Lib Dem conference: Ashdown and co look on bright side
They've been the target of angry mobs, had their leader burned in effigy, lost hundreds of council seats and seen their poll ratings plummet. Is it, perhaps, time that the Liberal Democrats had a make over?
Hundreds of party activists jostled for space at a fringe event at the Lib Dem conference in Birmingham to hear exactly what some of the party's biggest names had to say on the matter.
Apparently there had been enough food for 300 people, but many were left hungry as closer to double that number streamed past into the hall at the International Convention Centre.
Since their last autumn conference, the Lib Dems have suffered their worst English local elections for 30 years, losing nine councils and 747 councillors.
But they were in good humour at a debate hosted by The Guardian on whether the party was in need of a "mid-term make over".
The Daily Mail has been the favourite newspaper to bash at the conference so far but the party has faced hostility from all parts of the political spectrum.
Party president Tim Farron joked about the "wonderful achievement on Saturday, which was [Guardian columnist] Polly Toynbee saying something nice about us".
Former party leader Lord Ashdown, who often reminds people that the Lib Dems' popularity was once so low under his leadership it was represented by an asterisk in the polls - urged the party faithful not to worry too much and to "stand firm".
"What's happening now in the opinion polls is pretty irrelevant," he said, conceding, for decency's sake, that it was pretty relevant to the hundreds of councillors who had lost their seats in May.
As long as the Lib Dems stayed true to themselves, while helping bring the country through an economic crisis, things would turn around.
"If we can do that this party has every chance of continuing to grow and taking a position we would never dream of at the moment."
And members lapped up his assessment of the party's future: "The sky is our oyster!"
While naysayers in the media concentrated on opinion polls and outdated election results, the peer preferred to point to council by-election results in the past three months.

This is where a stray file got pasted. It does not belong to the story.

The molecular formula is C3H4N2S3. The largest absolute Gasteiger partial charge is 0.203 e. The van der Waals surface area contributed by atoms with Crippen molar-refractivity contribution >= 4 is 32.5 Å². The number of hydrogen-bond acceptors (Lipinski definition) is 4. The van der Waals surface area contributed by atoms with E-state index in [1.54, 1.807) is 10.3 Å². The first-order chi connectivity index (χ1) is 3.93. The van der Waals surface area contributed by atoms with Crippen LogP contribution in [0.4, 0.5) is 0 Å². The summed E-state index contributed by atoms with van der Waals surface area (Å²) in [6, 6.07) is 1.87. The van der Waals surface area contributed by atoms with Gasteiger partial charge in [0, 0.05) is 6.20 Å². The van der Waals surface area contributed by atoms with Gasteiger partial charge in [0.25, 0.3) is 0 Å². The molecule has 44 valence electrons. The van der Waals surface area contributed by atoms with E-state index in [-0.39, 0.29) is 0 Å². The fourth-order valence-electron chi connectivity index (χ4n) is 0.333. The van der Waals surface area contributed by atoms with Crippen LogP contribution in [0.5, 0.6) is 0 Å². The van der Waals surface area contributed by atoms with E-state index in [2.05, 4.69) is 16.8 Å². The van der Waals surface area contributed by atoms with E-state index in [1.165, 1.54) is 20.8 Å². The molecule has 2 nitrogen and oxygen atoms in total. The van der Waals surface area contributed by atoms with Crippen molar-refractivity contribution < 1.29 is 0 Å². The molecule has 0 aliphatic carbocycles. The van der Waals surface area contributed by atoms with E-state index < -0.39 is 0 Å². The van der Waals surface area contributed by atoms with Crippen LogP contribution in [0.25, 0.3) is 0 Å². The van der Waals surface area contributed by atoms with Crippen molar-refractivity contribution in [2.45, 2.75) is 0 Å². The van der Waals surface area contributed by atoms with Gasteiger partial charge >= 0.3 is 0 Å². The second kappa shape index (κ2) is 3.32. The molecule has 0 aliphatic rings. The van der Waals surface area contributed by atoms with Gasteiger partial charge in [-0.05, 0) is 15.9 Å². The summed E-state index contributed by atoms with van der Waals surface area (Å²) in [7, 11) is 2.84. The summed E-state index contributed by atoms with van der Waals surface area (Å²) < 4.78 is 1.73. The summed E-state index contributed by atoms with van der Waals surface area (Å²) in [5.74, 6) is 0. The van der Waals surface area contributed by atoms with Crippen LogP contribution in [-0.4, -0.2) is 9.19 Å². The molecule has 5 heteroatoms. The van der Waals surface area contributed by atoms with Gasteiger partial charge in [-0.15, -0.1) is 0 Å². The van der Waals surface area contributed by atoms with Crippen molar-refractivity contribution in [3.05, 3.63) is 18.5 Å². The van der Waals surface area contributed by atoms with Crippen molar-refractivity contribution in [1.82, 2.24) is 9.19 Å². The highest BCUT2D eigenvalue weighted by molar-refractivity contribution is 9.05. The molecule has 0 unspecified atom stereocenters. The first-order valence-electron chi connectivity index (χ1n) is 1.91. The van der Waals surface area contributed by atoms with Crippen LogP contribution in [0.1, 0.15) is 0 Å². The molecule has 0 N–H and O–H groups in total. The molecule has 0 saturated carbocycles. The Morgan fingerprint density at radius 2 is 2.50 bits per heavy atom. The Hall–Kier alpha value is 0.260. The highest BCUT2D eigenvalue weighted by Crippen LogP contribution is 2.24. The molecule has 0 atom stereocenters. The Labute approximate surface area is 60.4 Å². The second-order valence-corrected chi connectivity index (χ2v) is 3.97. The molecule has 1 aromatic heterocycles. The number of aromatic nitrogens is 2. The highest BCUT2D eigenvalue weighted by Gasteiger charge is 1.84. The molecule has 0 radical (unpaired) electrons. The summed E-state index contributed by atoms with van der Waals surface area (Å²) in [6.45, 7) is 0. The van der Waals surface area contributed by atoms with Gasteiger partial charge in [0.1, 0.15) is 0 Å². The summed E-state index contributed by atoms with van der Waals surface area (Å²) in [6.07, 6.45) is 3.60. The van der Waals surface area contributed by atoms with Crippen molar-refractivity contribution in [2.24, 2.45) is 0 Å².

"We have got more gains that the Tories and Labour put together!," he declared to cheers.
They loved him in the hall - as he poked fun at the press, admitted that he had been in favour of legalising cannabis and lambasted those who favoured loosening EU ties.
But it wasn't all back slapping. On Europe particularly - and the thorny issue of there being only seven women Lib Dem MPs, and no ethnic minority MPs - there was recognition they had made mistakes.
The Lib Dems had a communication problem, the panel acknowledged. They weren't getting across what it was they stood for, what they'd achieved in government - and they'd lost the argument with the British public on closer European integration.
It was important to "know what we stand for" and do better on communicating their message.
And let's not forget which party opposed war in Iraq and "stood up to Rupert Murdoch when no-one else did" said Lynne Featherstone, to loud applause.
Despite media hopes that the Lib Dems would be deflated "we are on good form here - [party leader] Nick's on cracking form".
The party had been in worse places in the past - it had bounced back then, and would do so again, Mr Farron said.
"You don't see panic here because, let's be honest, we have been here before and we have bought the T-shirt and we always come out the other side."
The crowd clapped - and it was left to the BBC's deputy political editor James Landale to raise the delicate question - wasn't it all a bit of wishful thinking that things could turn around for the party in the next few years?
He found himself on the receiving end of a chorus of disapproving murmurs.
Ms Featherstone summed up the desire for a more optimistic approach in the hall.
"James, you are kind of a miserable sod, really."